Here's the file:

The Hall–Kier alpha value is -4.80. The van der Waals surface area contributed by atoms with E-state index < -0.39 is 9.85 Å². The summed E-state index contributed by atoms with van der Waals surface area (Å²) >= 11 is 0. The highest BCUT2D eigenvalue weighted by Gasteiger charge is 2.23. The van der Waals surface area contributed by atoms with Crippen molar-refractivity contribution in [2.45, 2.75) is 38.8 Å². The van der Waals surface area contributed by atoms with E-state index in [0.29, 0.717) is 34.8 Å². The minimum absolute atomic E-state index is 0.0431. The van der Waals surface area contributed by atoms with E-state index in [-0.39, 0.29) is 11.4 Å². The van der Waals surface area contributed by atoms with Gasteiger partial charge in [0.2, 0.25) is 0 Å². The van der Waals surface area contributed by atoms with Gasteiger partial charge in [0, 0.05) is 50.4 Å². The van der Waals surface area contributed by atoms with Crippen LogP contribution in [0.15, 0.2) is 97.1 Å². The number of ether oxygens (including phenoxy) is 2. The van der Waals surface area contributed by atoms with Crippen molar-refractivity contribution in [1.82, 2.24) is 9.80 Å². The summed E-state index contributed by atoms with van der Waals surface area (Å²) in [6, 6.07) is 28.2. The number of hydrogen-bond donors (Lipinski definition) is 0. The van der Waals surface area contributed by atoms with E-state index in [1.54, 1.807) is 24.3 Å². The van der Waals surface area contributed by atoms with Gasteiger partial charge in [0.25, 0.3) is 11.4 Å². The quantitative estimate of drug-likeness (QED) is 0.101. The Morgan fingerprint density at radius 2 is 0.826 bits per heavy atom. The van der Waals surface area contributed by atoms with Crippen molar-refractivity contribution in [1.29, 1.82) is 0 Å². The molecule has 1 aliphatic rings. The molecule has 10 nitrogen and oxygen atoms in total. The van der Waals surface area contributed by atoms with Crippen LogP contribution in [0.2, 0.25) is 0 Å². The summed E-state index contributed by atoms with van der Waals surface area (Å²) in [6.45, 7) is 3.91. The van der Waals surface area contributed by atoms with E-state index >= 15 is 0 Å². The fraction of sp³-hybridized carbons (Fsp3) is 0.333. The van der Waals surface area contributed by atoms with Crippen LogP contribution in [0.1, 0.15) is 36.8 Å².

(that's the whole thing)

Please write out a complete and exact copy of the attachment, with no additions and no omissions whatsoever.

The Hall–Kier alpha value is -4.80. The van der Waals surface area contributed by atoms with E-state index < -0.39 is 9.85 Å². The summed E-state index contributed by atoms with van der Waals surface area (Å²) >= 11 is 0. The highest BCUT2D eigenvalue weighted by Gasteiger charge is 2.23. The van der Waals surface area contributed by atoms with Crippen molar-refractivity contribution in [2.45, 2.75) is 38.8 Å². The van der Waals surface area contributed by atoms with E-state index in [0.29, 0.717) is 34.8 Å². The minimum absolute atomic E-state index is 0.0431. The van der Waals surface area contributed by atoms with E-state index in [-0.39, 0.29) is 11.4 Å². The van der Waals surface area contributed by atoms with Gasteiger partial charge in [0.2, 0.25) is 0 Å². The van der Waals surface area contributed by atoms with Gasteiger partial charge in [0, 0.05) is 50.4 Å². The van der Waals surface area contributed by atoms with Crippen LogP contribution in [0.15, 0.2) is 97.1 Å². The number of ether oxygens (including phenoxy) is 2. The van der Waals surface area contributed by atoms with Crippen molar-refractivity contribution in [1.82, 2.24) is 9.80 Å². The summed E-state index contributed by atoms with van der Waals surface area (Å²) in [6, 6.07) is 28.2. The number of hydrogen-bond donors (Lipinski definition) is 0. The van der Waals surface area contributed by atoms with E-state index in [1.54, 1.807) is 24.3 Å². The van der Waals surface area contributed by atoms with Gasteiger partial charge in [0.25, 0.3) is 11.4 Å². The quantitative estimate of drug-likeness (QED) is 0.101. The Morgan fingerprint density at radius 2 is 0.826 bits per heavy atom. The van der Waals surface area contributed by atoms with Crippen molar-refractivity contribution in [1.29, 1.82) is 0 Å². The molecule has 1 aliphatic rings. The molecule has 10 nitrogen and oxygen atoms in total. The van der Waals surface area contributed by atoms with Crippen LogP contribution in [0.2, 0.25) is 0 Å². The summed E-state index contributed by atoms with van der Waals surface area (Å²) in [6.45, 7) is 3.91. The van der Waals surface area contributed by atoms with E-state index >= 15 is 0 Å². The fraction of sp³-hybridized carbons (Fsp3) is 0.333. The van der Waals surface area contributed by atoms with Crippen LogP contribution in [0.1, 0.15) is 36.8 Å².